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I'm running the following kind of pipeline:

digestA: hugefileB hugefileC
    cat $^ > $@
    rm $^

hugefileB:
    touch $@

hugefileC:
    touch $@

The targets hugefileB and hugefileC are very big and take a long time to compute (and need the power of Make). But once digestA has been created, there is no need to keep its dependencies: it deletes those dependencies to free up disk space.

Now, if I invoke 'make' again, hugefileB and hugefileC will be rebuilt, whereas digestA is already ok.

Is there any way to tell 'make' to avoid to re-comile the dependencies ?

NOTE: I don't want to build the two dependencies inside the rules for 'digestA'.

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You want to rebuild digestA only when it does not already exist, is that right? –  Beta Aug 30 '12 at 14:57
    
@Beta "You want to rebuild digestA only when it does not already exist": yes –  Pierre Aug 30 '12 at 15:00
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4 Answers

up vote 11 down vote accepted

Use "intermediate files" feature of GNU Make:

Intermediate files are remade using their rules just like all other files. But intermediate files are treated differently in two ways.

The first difference is what happens if the intermediate file does not exist. If an ordinary file b does not exist, and make considers a target that depends on b, it invariably creates b and then updates the target from b. But if b is an intermediate file, then make can leave well enough alone. It won't bother updating b, or the ultimate target, unless some prerequisite of b is newer than that target or there is some other reason to update that target.

The second difference is that if make does create b in order to update something else, it deletes b later on after it is no longer needed. Therefore, an intermediate file which did not exist before make also does not exist after make. make reports the deletion to you by printing a rm -f command showing which file it is deleting.

Ordinarily, a file cannot be intermediate if it is mentioned in the makefile as a target or prerequisite. However, you can explicitly mark a file as intermediate by listing it as a prerequisite of the special target .INTERMEDIATE. This takes effect even if the file is mentioned explicitly in some other way.

You can prevent automatic deletion of an intermediate file by marking it as a secondary file. To do this, list it as a prerequisite of the special target .SECONDARY. When a file is secondary, make will not create the file merely because it does not already exist, but make does not automatically delete the file. Marking a file as secondary also marks it as intermediate.

So, adding the following line to the Makefile should be enough:

.INTERMEDIATE : hugefileB hugefileC

Invoking make for the first time:

$ make
touch hugefileB
touch hugefileC
cat hugefileB hugefileC > digestA
rm hugefileB hugefileC

And the next time:

$ make
make: `digestA' is up to date.
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many thanks. It is very helpful. Your solution was cited here: plindenbaum.blogspot.com/2012/08/… –  Pierre Aug 30 '12 at 17:47
    
Do you have some insight as to why .secondary isn't the default behavior for all targets? –  Clayton Stanley Aug 31 '12 at 4:01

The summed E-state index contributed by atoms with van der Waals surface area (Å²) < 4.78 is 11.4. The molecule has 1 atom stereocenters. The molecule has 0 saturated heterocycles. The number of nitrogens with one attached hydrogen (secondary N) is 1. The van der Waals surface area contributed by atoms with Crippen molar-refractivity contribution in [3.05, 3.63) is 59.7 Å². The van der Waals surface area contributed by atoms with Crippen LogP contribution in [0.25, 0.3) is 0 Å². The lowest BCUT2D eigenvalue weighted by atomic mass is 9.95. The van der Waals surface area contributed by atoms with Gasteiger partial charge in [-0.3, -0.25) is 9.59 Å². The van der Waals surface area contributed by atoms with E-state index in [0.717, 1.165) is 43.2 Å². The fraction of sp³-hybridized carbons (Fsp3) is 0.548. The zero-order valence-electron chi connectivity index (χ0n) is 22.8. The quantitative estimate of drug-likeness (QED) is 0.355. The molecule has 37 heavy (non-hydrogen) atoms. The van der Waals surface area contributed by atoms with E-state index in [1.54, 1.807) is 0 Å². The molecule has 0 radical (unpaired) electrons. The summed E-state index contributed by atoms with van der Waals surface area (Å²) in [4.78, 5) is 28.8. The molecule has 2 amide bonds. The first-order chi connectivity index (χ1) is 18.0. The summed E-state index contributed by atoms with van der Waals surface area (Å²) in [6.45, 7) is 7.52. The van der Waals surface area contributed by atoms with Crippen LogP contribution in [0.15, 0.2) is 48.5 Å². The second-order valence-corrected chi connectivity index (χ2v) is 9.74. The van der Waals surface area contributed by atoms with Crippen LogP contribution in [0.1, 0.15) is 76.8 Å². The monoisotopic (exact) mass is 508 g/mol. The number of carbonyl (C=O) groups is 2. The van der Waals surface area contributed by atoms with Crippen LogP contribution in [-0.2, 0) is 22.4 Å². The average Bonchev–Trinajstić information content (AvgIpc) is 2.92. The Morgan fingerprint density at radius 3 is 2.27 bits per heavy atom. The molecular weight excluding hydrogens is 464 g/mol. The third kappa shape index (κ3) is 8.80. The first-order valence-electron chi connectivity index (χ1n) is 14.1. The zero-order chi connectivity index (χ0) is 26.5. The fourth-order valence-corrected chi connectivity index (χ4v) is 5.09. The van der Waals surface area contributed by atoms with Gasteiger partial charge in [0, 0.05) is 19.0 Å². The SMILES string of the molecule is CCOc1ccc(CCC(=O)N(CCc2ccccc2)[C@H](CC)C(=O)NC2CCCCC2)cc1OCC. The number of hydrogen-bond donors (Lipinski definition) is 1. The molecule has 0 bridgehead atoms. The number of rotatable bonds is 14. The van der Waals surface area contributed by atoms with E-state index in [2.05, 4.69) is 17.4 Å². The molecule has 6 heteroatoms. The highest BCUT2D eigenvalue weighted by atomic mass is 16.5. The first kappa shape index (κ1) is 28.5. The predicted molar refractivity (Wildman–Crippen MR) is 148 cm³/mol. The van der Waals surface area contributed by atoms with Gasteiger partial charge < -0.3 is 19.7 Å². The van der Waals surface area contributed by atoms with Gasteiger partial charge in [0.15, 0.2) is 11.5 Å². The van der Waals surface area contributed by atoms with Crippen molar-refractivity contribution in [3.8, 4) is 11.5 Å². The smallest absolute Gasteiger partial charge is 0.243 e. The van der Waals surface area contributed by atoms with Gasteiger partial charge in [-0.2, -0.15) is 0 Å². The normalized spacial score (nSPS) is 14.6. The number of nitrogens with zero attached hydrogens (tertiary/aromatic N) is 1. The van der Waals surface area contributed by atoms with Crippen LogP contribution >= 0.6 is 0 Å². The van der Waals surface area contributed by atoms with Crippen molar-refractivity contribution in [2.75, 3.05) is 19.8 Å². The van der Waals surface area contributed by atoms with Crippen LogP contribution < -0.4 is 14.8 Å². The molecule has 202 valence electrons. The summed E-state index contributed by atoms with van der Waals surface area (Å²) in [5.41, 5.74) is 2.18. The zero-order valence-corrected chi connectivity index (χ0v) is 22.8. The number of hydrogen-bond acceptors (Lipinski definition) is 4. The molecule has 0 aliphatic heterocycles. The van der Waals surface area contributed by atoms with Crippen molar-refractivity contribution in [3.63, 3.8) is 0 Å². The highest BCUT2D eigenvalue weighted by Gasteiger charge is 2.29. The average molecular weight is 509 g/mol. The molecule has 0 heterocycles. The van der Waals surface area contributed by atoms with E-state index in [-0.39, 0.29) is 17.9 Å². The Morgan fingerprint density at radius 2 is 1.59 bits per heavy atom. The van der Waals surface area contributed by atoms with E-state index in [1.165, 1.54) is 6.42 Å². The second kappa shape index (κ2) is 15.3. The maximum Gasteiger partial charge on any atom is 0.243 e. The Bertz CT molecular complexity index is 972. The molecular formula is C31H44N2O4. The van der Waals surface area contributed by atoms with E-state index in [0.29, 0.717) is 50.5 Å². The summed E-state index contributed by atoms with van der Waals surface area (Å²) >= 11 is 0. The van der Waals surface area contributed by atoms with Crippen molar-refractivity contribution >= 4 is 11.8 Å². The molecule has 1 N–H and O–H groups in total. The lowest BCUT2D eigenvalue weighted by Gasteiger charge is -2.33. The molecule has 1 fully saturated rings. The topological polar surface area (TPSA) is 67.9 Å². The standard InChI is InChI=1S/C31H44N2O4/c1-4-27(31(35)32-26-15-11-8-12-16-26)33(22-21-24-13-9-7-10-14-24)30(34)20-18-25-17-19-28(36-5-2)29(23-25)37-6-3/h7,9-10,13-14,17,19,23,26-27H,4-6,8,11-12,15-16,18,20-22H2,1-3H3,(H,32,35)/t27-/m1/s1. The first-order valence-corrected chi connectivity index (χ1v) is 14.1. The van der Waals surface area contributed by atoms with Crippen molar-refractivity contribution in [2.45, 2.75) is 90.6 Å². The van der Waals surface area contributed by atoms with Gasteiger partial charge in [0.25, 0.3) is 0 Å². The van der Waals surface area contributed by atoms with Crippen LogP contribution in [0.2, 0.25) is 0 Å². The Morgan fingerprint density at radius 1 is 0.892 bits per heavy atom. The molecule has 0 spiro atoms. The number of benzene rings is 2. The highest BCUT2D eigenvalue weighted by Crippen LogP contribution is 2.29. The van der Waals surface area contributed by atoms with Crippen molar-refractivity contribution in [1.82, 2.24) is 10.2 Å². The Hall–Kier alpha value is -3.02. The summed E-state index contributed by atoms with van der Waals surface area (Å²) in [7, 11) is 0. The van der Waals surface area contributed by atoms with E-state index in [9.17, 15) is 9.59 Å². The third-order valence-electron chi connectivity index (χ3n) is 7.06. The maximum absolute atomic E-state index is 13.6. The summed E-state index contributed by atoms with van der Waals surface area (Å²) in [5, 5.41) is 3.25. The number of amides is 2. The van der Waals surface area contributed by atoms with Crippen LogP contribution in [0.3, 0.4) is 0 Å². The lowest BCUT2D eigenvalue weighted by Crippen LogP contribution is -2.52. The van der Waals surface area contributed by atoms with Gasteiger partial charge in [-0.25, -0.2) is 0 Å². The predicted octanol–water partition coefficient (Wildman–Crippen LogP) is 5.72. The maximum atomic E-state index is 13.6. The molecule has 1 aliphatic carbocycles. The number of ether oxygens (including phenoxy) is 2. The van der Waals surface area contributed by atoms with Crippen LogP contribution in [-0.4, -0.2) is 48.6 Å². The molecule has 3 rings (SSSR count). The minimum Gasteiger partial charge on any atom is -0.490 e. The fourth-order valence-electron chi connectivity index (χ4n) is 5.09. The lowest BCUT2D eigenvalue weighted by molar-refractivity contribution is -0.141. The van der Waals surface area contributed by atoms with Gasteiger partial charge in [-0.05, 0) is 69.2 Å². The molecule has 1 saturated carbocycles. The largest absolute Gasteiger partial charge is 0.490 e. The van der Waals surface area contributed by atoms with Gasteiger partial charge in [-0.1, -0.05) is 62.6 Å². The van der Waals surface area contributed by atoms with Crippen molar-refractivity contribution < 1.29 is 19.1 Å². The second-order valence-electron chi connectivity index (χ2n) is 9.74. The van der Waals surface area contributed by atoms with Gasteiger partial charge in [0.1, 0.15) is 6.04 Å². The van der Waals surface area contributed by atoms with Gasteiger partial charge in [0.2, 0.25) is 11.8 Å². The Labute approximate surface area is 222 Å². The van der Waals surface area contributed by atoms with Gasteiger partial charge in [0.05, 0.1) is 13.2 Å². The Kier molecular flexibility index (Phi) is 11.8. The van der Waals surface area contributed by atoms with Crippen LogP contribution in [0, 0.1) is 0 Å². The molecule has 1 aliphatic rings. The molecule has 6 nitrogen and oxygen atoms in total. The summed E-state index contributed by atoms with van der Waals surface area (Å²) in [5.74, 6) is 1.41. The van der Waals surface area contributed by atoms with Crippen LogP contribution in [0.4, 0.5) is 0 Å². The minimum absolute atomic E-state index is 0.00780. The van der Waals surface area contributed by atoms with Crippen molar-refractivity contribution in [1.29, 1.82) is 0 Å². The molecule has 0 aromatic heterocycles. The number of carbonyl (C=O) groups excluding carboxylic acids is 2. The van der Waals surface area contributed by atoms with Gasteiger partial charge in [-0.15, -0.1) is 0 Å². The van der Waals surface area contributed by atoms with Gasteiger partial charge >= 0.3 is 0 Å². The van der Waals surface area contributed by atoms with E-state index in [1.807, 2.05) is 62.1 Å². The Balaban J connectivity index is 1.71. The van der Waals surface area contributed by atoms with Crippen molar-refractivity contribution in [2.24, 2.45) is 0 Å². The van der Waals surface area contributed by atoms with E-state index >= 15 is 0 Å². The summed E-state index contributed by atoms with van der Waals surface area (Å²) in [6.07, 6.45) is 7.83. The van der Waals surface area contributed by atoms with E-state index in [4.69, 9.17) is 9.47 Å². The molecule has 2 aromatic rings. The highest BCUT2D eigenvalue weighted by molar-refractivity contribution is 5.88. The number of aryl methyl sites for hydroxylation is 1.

@Pierre, you're welcome. Thank you for the citation! –  Eldar Abusalimov Aug 31 '12 at 16:09
    
@Pierre, hmm, sounds interesting, however after some thought I was unable to answer your question. The only slightly related piece of the manual says: ".SECONDARY with no prerequisites causes all targets to be treated as secondary (i.e., no target is removed because it is considered intermediate)." But it does not tell anything about reasons behind the default behavior. –  Eldar Abusalimov Aug 31 '12 at 16:19
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I would recommend you to create pseudo-cache files that are created by the hugefileB and hugeFileC targets.

Then have digestA depend on those cache files, because you know they will not change again until you manually invoke the expensive targets.

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The correct way is to not delete the files, as that removes the information that make uses to determine whether to rebuild the files.

Recreating them as empty does not help because make will then assume that the empty files are fully built.

If there is a way to merge digests, then you could create one from each of the huge files, which is then kept, and the huge file automatically removed as it is an intermediate.

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If you mark hugefileB and hugefileC as intermediate files, you will get the behavior you want:

digestA: hugefileB hugefileC
        cat $^ > $@

hugefileB:
        touch $@

hugefileC:
        touch $@

.INTERMEDIATE: hugefileB hugefileC

For example:

$ gmake
touch hugefileB
touch hugefileC
cat hugefileB hugefileC > digestA
rm hugefileB hugefileC
$ gmake
gmake: `digestA' is up to date.
$ rm -f digestA
$ gmake
touch hugefileB
touch hugefileC
cat hugefileB hugefileC > digestA
rm hugefileB hugefileC

Note that you do not need the explicit rm $^ command anymore -- gmake automatically deletes intermediate files at the end of the build.

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